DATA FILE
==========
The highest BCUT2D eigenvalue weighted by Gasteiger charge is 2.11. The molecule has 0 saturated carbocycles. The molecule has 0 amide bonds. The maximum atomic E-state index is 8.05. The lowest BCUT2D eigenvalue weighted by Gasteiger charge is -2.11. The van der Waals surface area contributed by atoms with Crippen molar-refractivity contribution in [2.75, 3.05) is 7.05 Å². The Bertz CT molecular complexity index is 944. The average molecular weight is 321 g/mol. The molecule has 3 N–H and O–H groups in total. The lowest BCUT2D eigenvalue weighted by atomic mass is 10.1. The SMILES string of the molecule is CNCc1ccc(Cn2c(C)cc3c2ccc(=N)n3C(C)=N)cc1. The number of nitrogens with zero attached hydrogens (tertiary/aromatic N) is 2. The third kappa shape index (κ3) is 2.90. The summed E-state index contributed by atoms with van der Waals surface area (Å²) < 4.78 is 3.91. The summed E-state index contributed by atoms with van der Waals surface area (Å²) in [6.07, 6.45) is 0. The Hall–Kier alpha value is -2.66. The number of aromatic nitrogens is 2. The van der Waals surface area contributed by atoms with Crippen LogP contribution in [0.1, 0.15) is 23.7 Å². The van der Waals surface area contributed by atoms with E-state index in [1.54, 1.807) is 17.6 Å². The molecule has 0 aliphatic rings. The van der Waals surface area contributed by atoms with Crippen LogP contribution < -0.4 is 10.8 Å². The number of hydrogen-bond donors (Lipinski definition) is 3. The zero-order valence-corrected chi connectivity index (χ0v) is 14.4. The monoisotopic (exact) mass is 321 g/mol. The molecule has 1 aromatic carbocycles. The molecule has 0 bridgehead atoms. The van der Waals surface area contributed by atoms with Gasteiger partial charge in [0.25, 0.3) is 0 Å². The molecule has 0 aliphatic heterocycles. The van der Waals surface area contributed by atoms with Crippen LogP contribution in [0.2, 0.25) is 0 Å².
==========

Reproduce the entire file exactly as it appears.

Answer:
The highest BCUT2D eigenvalue weighted by Gasteiger charge is 2.11. The molecule has 0 saturated carbocycles. The molecule has 0 amide bonds. The maximum atomic E-state index is 8.05. The lowest BCUT2D eigenvalue weighted by Gasteiger charge is -2.11. The van der Waals surface area contributed by atoms with Crippen molar-refractivity contribution in [2.75, 3.05) is 7.05 Å². The Bertz CT molecular complexity index is 944. The average molecular weight is 321 g/mol. The molecule has 3 N–H and O–H groups in total. The lowest BCUT2D eigenvalue weighted by atomic mass is 10.1. The SMILES string of the molecule is CNCc1ccc(Cn2c(C)cc3c2ccc(=N)n3C(C)=N)cc1. The number of nitrogens with zero attached hydrogens (tertiary/aromatic N) is 2. The third kappa shape index (κ3) is 2.90. The summed E-state index contributed by atoms with van der Waals surface area (Å²) < 4.78 is 3.91. The summed E-state index contributed by atoms with van der Waals surface area (Å²) in [6.07, 6.45) is 0. The Hall–Kier alpha value is -2.66. The number of aromatic nitrogens is 2. The van der Waals surface area contributed by atoms with Crippen LogP contribution in [0.1, 0.15) is 23.7 Å². The van der Waals surface area contributed by atoms with E-state index in [1.54, 1.807) is 17.6 Å². The molecule has 0 aliphatic rings. The van der Waals surface area contributed by atoms with Crippen LogP contribution < -0.4 is 10.8 Å². The number of hydrogen-bond donors (Lipinski definition) is 3. The zero-order valence-corrected chi connectivity index (χ0v) is 14.4. The monoisotopic (exact) mass is 321 g/mol. The molecule has 1 aromatic carbocycles. The molecule has 0 bridgehead atoms. The van der Waals surface area contributed by atoms with Gasteiger partial charge in [0.25, 0.3) is 0 Å². The molecule has 0 aliphatic heterocycles. The van der Waals surface area contributed by atoms with Crippen LogP contribution in [0.2, 0.25) is 0 Å².